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Judith Green is a sixth-generation resident of a village in Maine’s western mountains, with the fifth, seventh, and eighth generations living nearby. She served for many years as director of adult education for her eleven-town school district, and has twenty-five high-interest, low-level books for adult new readers in print. She is currently branching out with a mystery novel starring her Maine high-school English teacher and sleuth, as well as a wintry YA adventure.

I think you’re the only person besides the original editors to have a story in every Level Best anthology. Congratulations!

Thank you. It means a lot to me.

Your eight stories revolve around a single place and extended set of characters, but take place across decades and generations.  Why do you return to this place and what is the inspiration you find there?

I’m seventh generation in my little village in western Maine, living just down the narrow dirt road from the homestead my ancestors built in 1790. The house is still in the family; I grew up visiting my grandmother daily, and hearing the stories of the generations who lived and farmed (and, more recently, summered) there. The village, too, is small enough that everyone knows everyone–and remembers their parents and grandparents. Ever since I was a child, then, I’ve had the comfortable feeling of being part of a web of neighbors and relatives, present and past. Many of the events in my stories, of course, were inspired by actual happenings. I did a reading at our local library, and listeners chimed in with their own remembrances–and gave me the starts of two more stories! Perhaps at some point I’ll be able to put together a collection of these stories; that would be fun.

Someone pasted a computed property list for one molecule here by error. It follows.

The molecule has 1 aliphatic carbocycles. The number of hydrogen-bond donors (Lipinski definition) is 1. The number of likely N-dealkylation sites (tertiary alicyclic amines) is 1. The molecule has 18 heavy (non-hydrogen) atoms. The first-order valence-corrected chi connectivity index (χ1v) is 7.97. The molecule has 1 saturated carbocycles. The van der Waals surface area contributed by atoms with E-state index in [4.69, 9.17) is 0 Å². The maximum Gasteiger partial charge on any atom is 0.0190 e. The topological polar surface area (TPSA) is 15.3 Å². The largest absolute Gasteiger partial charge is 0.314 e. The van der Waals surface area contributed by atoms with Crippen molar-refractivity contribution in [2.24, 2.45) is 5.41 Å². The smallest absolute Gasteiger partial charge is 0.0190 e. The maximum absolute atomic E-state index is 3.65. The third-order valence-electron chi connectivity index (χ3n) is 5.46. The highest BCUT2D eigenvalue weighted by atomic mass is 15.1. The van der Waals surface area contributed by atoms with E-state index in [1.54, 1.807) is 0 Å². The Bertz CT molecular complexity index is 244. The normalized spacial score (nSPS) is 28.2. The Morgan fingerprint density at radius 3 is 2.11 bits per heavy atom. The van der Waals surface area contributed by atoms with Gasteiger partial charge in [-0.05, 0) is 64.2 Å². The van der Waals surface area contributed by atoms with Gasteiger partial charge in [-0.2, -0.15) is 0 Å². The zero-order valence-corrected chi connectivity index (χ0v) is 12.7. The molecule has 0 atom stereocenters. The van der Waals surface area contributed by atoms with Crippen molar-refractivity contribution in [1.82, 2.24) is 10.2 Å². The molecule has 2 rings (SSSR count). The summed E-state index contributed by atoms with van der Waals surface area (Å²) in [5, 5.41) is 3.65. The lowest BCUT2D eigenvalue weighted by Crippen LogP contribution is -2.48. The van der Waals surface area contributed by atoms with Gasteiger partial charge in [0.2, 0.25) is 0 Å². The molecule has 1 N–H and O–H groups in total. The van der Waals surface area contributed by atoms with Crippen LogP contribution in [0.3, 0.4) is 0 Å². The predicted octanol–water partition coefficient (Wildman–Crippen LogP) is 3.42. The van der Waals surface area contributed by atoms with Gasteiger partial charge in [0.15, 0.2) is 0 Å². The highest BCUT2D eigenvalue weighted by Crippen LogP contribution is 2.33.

You have twenty-five high-interest, low-level books for new adult readers in print. What’s the difference in how you approach those books versus how you approach writing a short story?

Adult new readers are adults, with the same variety of background information and of interests as any other adults. However, they read very slowly: it can take an hour to get through a page–so there’d better be something big happening on each and every page. Also, they lack self-confidence, so the plot can never be ambiguous. If Our Hero doesn’t know what’s going on, the story line has to make it clear that he’s meant to be confused; otherwise, the adult new reader thinks that he’s missed something…again. These stories also have limited vocabulary and sentence structure (it’s a bit of a trick to make the book seem natural to adult readers), and many’s the time I’ve written myself into a corner that only a complex sentence or paragraph will get me out of–and had to scrap the whole scene. It’s very freeing writing for Level Best and being able to be complex and ambiguous as needed. But I also enjoy the fact that a short story has to be very tight, similar to a high-interest/low-level book.

What are you working on now?

I’ve just finished a full-length mystery novel starring Margery Easton, the same accidental sleuth who is the central character in my short stories. (She’s headed out on the Coast-to-Coast walk across England with her husband, but on the third day they come upon the battered body of a fellow American hiker…and as they press on she comes to realize that the murderer is most likely hiking with them.) Currently I am working on a YA novel involving three teenaged boys, a mountain, and a blizzard.